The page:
Thursday, June 28, 2007

Emily's one day film school

Today is one of my favorite teaching days. The semester is over tomorrow and grades are due today so a lot of the kids stay home.

It's too small a class to do a real lesson so I do Emily's one day film school.

I show the opening scene of X-Men 2 as an example of a perfect way to set the tone of a story with an inciting incident. Then I show the scene in Hero when the characters fight in red and orange to save the calligraphy school. I use that scene to talk about cinematography and theme and how the visuals and the story match if you know what you're doing.

Then I show a chapter from Genndy Tartakovsky's Clone Wars. It's a scene where Mace Windu fights a big ship full of enemies and it has almost no dialogue. The lesson there is that sometimes you don't need words to make your point.

Next is part of "The Body" episode of Buffy. The scene where she first finds her mother dead is filled with good stuff to study. I picked up a lot of cool devices by listening to Joss Whedon's commentary and I share it with the kids.

Next up, the scene from Crash where the Muslim guy shoots at the Latino guy. It's a brief scene, but I use it to talk about how to build tension and jerk at one's heart strings.

Then I throw in Chicago and show the "Cell Block Tango". It's good for character development and tone. Plus they really like it and that song is catchy. And I win guys over to thinking maybe musicals aren't that bad when you get a bunch of skinny hot women in prison singing about their various murderous acts.

And if I have time I add the scene from American Beauty when Lester tries to talk to Janie. It's a nicely framed shot, but it also does and excellent job of establishing the strain in the father / daughter relationship.

Of course, all the kids do is complain that I won't just show them Saw II like other teachers.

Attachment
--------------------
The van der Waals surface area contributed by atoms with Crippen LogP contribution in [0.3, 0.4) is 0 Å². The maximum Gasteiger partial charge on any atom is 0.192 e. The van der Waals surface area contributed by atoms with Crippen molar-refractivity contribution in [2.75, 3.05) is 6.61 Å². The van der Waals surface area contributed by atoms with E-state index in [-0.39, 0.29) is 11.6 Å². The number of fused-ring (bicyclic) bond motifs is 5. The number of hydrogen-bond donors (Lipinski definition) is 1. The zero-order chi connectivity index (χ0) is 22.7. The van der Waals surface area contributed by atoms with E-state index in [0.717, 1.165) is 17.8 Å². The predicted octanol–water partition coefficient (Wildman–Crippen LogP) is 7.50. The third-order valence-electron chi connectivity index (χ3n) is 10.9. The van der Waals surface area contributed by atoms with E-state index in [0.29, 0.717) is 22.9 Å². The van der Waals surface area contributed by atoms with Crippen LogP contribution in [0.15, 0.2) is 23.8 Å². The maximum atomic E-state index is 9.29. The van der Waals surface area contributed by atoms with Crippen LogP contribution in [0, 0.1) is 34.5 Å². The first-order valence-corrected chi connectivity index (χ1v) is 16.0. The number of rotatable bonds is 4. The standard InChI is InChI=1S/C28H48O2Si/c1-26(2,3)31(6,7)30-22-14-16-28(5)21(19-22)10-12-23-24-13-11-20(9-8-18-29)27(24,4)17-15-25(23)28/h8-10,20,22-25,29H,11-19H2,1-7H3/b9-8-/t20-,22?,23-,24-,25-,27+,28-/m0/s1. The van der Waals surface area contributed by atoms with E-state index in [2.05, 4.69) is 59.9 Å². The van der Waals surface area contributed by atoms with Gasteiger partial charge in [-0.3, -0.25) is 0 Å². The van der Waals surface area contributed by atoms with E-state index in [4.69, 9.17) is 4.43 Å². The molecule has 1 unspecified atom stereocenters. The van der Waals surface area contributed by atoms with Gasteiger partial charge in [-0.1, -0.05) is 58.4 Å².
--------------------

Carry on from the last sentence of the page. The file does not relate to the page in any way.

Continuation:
1. You've got a really great lineup of scenes to show them.

    Nice diversity.

    Whether they can appreciate it or not is a whole different thing.

  2. Show them the museum sequence in Dressed to Kill. It's the perfect cinematic scene without speech. My favourite.

  3. I haven't seen that film. I'll check it out.

  4. The opening minute or two of REAR WINDOW is a fantastic demonstration of how to define character with nothing but a wandering slow take of various items around a room. Think "Still Life With Sleeping Jimmy Stewart"-- pretty much everything you need to know about this guy is given to you in this one moment.

    Both THE SEARCHERS and THE GODFATHER use a similar "closing door" gag to wordlessly convey the consuming isolation and "separate-ness" of their main characters, and both are interesting in that the main characters achieve their goals but can hardly be described as having achieved "a happy ending."

    And the opening 6 minutes to PATTON... still maybe among the best character-defining moments yet captured on film. With this intro, even before that movie officially begins you KNOW who this Patton guy is, for good or bad, and you KNOW that he's not goinbg to be flinching or accomodating or compromising.

    "Film As lit" is a great concept which sadly gets little effctive consideration in many schools.


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